It is an exciting time. You have decided on the house you want to buy and are on the point of submitting a bid to the vendor. Before you do this, it is essential that you employ the services of a home building inspector to ascertain whether this is indeed the dream home you thought it was.
Ask any friends, relatives or colleagues who have recently bought a house who they used for their house inspection, and if they would recommend that person. If they would recommend them, get the details and make contact. An industry association will also be able to furnish you with the names and numbers of reputable building inspectors. Failing that, consult the Yellow Pages.
When working out who is the best building inspector for you, ask to see the inspector’s building consulting license. Any hesitation he shows in supplying this should be a warning sign to you and it is wise to seek another consultant. Ask for details of the building inspector’s experience in the industry, his qualifications and details of the insurance cover he has for public risk, professional indemnity and for the death or injury of any employees. The names and contact details of three clients with similar properties should also be asked for. You should contact these people and ask whether they would recommend the services of this building inspector. Was the work carried out professionally, and was the report comprehensive, picking up any potential problems?
Do not stop at contacting one consultant. It is helpful to get three quotes for the inspection of the property and the report. Ask each of them whether they are a member of their industry association and if they follow the Code of Conduct of that association. Do they have a set procedure for settling any disputes which may arise, and if so, what is the method they use? An experienced and competent home building inspector should be happy to answer all of these questions, and in fact should be pleased that you are taking his job so seriously.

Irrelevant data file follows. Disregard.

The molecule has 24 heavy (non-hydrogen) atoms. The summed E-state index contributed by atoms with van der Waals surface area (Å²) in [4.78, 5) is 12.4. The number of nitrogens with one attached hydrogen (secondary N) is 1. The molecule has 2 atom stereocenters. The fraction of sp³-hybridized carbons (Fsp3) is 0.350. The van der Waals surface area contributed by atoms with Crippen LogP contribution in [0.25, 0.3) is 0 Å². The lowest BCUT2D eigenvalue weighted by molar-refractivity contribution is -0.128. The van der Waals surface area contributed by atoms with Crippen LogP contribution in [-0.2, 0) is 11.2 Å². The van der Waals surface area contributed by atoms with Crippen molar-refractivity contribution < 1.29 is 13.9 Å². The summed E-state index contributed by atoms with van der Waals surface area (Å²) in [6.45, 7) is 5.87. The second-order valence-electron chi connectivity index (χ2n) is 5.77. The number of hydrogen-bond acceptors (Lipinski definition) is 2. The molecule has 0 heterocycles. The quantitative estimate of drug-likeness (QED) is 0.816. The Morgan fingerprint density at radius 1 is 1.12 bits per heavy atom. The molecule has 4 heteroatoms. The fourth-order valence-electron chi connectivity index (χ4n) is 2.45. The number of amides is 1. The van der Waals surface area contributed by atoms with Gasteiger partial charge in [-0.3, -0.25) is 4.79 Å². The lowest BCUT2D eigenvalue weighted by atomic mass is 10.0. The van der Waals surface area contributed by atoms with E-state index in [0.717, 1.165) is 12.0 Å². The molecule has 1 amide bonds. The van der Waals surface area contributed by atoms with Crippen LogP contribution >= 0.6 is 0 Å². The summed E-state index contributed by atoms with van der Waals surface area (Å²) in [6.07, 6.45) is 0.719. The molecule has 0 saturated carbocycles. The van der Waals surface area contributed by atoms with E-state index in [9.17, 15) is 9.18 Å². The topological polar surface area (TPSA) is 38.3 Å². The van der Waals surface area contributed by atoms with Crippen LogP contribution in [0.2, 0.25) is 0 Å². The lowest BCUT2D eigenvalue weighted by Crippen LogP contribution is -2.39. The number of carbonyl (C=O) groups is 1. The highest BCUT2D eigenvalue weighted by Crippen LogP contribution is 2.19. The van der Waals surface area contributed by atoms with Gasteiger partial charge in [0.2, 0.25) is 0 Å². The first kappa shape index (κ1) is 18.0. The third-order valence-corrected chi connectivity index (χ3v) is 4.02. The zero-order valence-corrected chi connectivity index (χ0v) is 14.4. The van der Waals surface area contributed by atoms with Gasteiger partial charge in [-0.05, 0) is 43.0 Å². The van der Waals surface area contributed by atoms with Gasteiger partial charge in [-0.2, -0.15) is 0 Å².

The report is crucial to this whole process, and you need to find out what the format of the final product will be. Ask for one or two sample reports, and find out how long the inspector envisages that the report will take to complete and be sent to you. Find out whether a verbal report is to be provided on the day, and if so, how much this will cost. It is also an important step to ask whether the building inspector is independent of the vendor or whether he is acting as their agent.
Although the report will give details of any damage inflicted by pests such as termites, it may not include details of whether these pests are currently present, so you may want to get a separate report to cover this. The major problems of the house will be included in the basic report, but you may want to pay more to find out what the cost of repairing these problems is likely to be, as well as the cost of minor repairs and maintenance.
Once you have received the report from your home building inspector, hopefully all will be in order, and you can have the confidence to make a firm bid on the property and finally become its proud owner.